Of all the columns on this site, which would you miss the most if it was discontinued? Are there any columns from the past that you would like to see return?

Thank you in advance for your feedback!

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Is Southern Gospel more stable than Major League Baseball?

One topic of discussion that never seems to die is member stability in Southern Gospel groups. Are groups more or less stable than they were ten or thirty or fifty years ago? If there’s an increase or decrease, is it because of economic factors, stylistic changes to the genre, or different tendencies of the generation currently in their twenties? These are just a few aspects of the discussion, aspects that have been covered in countless posts across our corner of the internet.

The other day, an outside-the-box approach to examining this question occurred to me: Are Southern Gospel lineups more stable than Major League Baseball lineups?

A comparison of regional groups with minor-league teams might be quite interesting. But to limit the scope of the research necessary for this post to a manageable size, this post compares lineup stability of Southern Gospel’s twenty-five leading groups with lineup stability in the thirty Major League Baseball teams.

Southern Gospel Lineup Stability

For the purposes of this list, we only included regularly touring multi-voice groups, eliminating soloists (e.g. Jason Crabb) and vocal configurations not on regular tour (e.g. Canton Junction or the Jubilee series). Pianists were counted for lineup consistency purposes in groups where the pianist is marketed as a group member (e.g. yes for Triumphant Quartet and no for Ernie Haase & Signature Sound, though the latter’s pianist happens to have been as stable as the former’s).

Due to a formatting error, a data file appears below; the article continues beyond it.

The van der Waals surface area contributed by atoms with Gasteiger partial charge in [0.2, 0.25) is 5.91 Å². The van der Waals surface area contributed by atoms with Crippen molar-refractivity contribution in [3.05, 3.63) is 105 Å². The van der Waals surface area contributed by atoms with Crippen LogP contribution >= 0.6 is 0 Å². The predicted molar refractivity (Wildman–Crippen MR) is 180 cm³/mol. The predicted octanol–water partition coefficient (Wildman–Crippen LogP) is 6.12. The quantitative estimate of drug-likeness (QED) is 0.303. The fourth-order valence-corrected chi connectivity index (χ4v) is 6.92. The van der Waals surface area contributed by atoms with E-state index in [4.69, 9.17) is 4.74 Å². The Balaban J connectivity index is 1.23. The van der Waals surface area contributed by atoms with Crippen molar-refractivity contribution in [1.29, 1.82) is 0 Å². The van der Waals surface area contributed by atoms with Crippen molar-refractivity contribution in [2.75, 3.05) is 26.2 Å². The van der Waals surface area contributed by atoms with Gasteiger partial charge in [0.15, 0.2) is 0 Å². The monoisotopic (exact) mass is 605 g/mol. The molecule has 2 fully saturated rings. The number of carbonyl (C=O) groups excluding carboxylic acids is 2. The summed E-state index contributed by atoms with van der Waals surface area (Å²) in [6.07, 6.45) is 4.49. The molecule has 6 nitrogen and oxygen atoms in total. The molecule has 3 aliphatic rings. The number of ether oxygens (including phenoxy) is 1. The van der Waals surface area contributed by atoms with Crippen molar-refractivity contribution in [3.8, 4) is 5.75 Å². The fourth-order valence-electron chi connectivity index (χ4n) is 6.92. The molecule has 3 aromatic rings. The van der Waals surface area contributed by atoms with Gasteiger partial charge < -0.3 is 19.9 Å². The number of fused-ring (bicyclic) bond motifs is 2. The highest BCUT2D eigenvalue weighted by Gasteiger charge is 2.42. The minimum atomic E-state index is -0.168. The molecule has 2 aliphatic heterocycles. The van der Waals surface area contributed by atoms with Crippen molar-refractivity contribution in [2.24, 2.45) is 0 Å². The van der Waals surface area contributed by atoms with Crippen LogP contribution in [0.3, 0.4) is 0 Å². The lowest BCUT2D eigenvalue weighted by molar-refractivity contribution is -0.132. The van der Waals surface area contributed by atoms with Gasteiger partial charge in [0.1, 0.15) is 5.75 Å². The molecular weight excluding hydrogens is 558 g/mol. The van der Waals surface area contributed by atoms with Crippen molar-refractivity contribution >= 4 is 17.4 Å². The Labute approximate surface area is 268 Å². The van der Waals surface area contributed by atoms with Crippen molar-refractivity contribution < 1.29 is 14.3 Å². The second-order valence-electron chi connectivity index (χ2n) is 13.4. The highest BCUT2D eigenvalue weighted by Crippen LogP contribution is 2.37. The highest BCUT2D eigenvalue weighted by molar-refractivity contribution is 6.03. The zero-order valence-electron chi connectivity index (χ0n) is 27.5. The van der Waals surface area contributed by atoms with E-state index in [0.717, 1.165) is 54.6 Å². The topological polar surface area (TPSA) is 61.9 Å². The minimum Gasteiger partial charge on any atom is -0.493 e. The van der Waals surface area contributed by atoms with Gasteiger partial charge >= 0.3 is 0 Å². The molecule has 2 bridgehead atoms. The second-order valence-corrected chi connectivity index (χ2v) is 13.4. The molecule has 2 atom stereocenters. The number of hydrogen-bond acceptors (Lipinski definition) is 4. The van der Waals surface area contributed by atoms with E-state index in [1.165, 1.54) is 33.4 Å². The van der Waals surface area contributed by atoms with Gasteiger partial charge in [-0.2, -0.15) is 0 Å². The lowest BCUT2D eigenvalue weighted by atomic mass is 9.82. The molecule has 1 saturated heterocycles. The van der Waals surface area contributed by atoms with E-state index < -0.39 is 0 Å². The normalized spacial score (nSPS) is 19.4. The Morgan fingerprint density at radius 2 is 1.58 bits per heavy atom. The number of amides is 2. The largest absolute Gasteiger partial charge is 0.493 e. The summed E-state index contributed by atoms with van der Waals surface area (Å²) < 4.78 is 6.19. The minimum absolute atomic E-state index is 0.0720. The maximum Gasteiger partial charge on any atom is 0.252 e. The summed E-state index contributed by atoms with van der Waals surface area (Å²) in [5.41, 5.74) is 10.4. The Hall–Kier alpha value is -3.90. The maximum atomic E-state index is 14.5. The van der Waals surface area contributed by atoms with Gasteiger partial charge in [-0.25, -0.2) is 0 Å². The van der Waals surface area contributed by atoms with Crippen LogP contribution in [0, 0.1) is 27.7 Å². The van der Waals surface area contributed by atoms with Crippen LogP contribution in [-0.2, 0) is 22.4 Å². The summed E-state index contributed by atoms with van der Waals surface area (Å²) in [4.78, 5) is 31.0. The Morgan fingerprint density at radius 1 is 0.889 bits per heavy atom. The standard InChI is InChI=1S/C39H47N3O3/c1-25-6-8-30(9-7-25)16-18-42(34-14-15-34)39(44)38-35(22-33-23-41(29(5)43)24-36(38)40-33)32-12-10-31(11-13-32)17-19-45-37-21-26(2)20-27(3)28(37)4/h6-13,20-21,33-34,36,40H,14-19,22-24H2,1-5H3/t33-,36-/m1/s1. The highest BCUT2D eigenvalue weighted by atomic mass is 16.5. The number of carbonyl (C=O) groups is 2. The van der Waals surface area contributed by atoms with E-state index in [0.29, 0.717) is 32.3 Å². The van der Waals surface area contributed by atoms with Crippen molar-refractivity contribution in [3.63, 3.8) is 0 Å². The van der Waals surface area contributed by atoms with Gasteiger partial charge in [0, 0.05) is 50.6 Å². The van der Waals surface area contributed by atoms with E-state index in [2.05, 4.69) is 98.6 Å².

Groups were included in this comparison if they have achieved one or more of the following:

  • #1 Singing News Hit (October 2012-July 2013)
  • 2013 Singing News Fan Awards Top 5 nomination (in these categories: Favorite Male/Female Singer, Favorite Bass/Baritone/Lead/Tenor/Alto/Soprano/Musician of the Year, Favorite Artist/Traditional Quartet/Mixed Group/Trio)
  • 2013 NQC Music Awards Top 5 nomination (in these categories: Bass/Baritone/Lead/Tenor/Alto/Soprano/Musician of the Year, Male/Mixed Group of the Year)
  • 2013 AGM (AbsolutelyGospel) Award Winner (in these categories: Song of the Year, Album of the Year, Male/Female Vocalist of the Year, Male/Female/Mixed Groups of the Year, Traditional/Progressive/Country Song of the Year, Traditional/Progressive/Country Album of the Year)